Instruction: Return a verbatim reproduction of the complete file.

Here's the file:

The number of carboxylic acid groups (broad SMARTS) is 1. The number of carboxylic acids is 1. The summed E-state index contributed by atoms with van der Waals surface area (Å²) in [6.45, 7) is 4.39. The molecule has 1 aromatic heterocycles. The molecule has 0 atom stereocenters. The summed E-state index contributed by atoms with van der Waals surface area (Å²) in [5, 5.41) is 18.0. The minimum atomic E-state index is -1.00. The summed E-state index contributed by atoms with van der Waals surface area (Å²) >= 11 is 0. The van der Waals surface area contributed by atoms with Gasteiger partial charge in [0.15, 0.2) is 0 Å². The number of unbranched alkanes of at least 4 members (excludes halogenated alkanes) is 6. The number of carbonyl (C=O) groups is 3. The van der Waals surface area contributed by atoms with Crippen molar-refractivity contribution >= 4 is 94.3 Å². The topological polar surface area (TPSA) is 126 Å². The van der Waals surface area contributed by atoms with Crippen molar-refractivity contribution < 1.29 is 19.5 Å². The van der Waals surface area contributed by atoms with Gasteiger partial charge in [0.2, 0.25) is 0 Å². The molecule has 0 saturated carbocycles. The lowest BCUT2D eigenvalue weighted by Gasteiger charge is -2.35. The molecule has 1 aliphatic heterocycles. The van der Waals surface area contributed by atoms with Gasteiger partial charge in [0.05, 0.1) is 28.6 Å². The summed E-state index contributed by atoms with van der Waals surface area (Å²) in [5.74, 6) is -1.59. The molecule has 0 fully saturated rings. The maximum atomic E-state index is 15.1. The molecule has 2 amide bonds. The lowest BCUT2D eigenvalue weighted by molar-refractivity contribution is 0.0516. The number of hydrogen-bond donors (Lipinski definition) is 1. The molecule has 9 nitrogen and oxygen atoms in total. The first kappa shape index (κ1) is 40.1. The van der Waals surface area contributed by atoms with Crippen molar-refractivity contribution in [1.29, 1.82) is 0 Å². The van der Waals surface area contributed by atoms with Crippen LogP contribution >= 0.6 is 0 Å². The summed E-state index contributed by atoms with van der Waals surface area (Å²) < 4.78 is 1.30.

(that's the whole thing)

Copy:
The number of carboxylic acid groups (broad SMARTS) is 1. The number of carboxylic acids is 1. The summed E-state index contributed by atoms with van der Waals surface area (Å²) in [6.45, 7) is 4.39. The molecule has 1 aromatic heterocycles. The molecule has 0 atom stereocenters. The summed E-state index contributed by atoms with van der Waals surface area (Å²) in [5, 5.41) is 18.0. The minimum atomic E-state index is -1.00. The summed E-state index contributed by atoms with van der Waals surface area (Å²) >= 11 is 0. The van der Waals surface area contributed by atoms with Gasteiger partial charge in [0.15, 0.2) is 0 Å². The number of unbranched alkanes of at least 4 members (excludes halogenated alkanes) is 6. The number of carbonyl (C=O) groups is 3. The van der Waals surface area contributed by atoms with Crippen molar-refractivity contribution >= 4 is 94.3 Å². The topological polar surface area (TPSA) is 126 Å². The van der Waals surface area contributed by atoms with Crippen molar-refractivity contribution < 1.29 is 19.5 Å². The van der Waals surface area contributed by atoms with Gasteiger partial charge in [0.2, 0.25) is 0 Å². The molecule has 0 saturated carbocycles. The lowest BCUT2D eigenvalue weighted by Gasteiger charge is -2.35. The molecule has 1 aliphatic heterocycles. The van der Waals surface area contributed by atoms with Gasteiger partial charge in [0.05, 0.1) is 28.6 Å². The summed E-state index contributed by atoms with van der Waals surface area (Å²) in [5.74, 6) is -1.59. The molecule has 0 fully saturated rings. The maximum atomic E-state index is 15.1. The molecule has 2 amide bonds. The lowest BCUT2D eigenvalue weighted by molar-refractivity contribution is 0.0516. The number of hydrogen-bond donors (Lipinski definition) is 1. The molecule has 9 nitrogen and oxygen atoms in total. The first kappa shape index (κ1) is 40.1. The van der Waals surface area contributed by atoms with Crippen molar-refractivity contribution in [1.29, 1.82) is 0 Å². The van der Waals surface area contributed by atoms with Crippen LogP contribution >= 0.6 is 0 Å². The summed E-state index contributed by atoms with van der Waals surface area (Å²) < 4.78 is 1.30.